T.E.R:R.A.I.N - Taranaki Educational Resource: Research, Analysis and Information Network


Xeronema callistemon (Poor Knights lily)

Kingdom: Plantae
(unranked): Angiosperms
(unranked): Monocots
Order: Asparagales
Family: Xeronemataceae
Genus: Xeronema
Species: X. callistemon
Binomial name: Xeronema callistemon
Common name: Poor Knights lily, Raupo Taranga, Xeronema,

Xeronema callistemon is a species of flowering plant discovered in 1924 and is endemic to the Poor Knights Islands and Taranga Island one of the Hen and Chickens Island off the north east coast of New Zealand.
In its natural habitats Xeronema callistemon grows on rhyolite sea cliffs and rocky outcrops but sometimes in the islands forest.

The largest plants with their sword like leaves, up to 1.5 metres high, are under the canopy of large Pohutukawa. These plants also benefit from highly fertile soils continuously enriched by the millions of seabirds which nest there. They requires much water and is pollinated by birds and butterflies. If its seed falls on a nearby tree, such as Metrosideros excelsa, then it may grow as an epiphyte on it. The species has no obvious natural enemies and is listed as vulnerable because it grows naturally only on two islands. These islands are protected by the New Zealand Government as nature reserves and have a limited access. However, the plant is becoming popular for cultivation in private gardens.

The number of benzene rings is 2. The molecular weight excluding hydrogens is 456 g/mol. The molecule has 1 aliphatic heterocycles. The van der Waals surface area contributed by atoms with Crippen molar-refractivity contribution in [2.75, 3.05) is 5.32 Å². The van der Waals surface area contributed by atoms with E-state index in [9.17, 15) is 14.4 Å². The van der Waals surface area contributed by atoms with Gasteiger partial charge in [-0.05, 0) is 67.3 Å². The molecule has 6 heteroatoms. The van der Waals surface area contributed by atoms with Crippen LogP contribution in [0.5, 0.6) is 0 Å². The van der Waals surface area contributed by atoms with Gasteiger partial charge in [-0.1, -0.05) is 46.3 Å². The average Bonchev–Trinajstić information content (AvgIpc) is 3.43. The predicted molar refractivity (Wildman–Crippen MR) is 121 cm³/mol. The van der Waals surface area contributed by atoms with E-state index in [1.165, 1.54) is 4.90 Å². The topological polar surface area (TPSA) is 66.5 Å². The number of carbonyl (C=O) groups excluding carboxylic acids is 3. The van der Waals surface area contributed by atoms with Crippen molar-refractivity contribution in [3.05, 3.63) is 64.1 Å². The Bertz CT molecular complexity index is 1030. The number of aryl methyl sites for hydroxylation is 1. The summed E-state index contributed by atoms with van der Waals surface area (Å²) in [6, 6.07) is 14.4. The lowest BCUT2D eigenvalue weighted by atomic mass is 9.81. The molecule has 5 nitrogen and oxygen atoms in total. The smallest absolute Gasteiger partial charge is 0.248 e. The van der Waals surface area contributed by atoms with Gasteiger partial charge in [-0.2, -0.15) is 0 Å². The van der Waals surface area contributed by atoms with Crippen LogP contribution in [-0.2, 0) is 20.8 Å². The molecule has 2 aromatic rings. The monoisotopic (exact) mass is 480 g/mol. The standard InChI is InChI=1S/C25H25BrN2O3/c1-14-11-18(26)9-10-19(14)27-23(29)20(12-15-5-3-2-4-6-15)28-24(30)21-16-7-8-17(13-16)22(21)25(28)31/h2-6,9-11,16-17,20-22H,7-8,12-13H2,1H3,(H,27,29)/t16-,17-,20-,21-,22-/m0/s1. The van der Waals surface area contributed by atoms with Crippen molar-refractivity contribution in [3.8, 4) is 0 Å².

The green stalks of Xeronema callistemon start growing vertically. They then turn sideways, showing red flowers tipped with orange pollen and resemble a giant bottlebrush or toothbrush. The individual flower tepals are 10–15 mm long, and the length of the brush is usually between 18 and 25 cm and can reach 45 cm. 

Plants grow from fresh falling seeds. Although they germinate easily, it might take 10–15 years for them to grow into the flowering size. They flower between September and December, peaking in October. 

Xeronema callistemon growing on one of the Poor Knights Islands (the large bushy plants on the skyline).




A developing flower head



A closeup showing the seeds which later will drop after the flower dies and dries. 

The dried seed head (Late January)
  

A closeup of the seed capsules just before falling.


Thanks to Wikipedia for text and Information:  http://creativecommons.org/licenses/by-sa/3.0/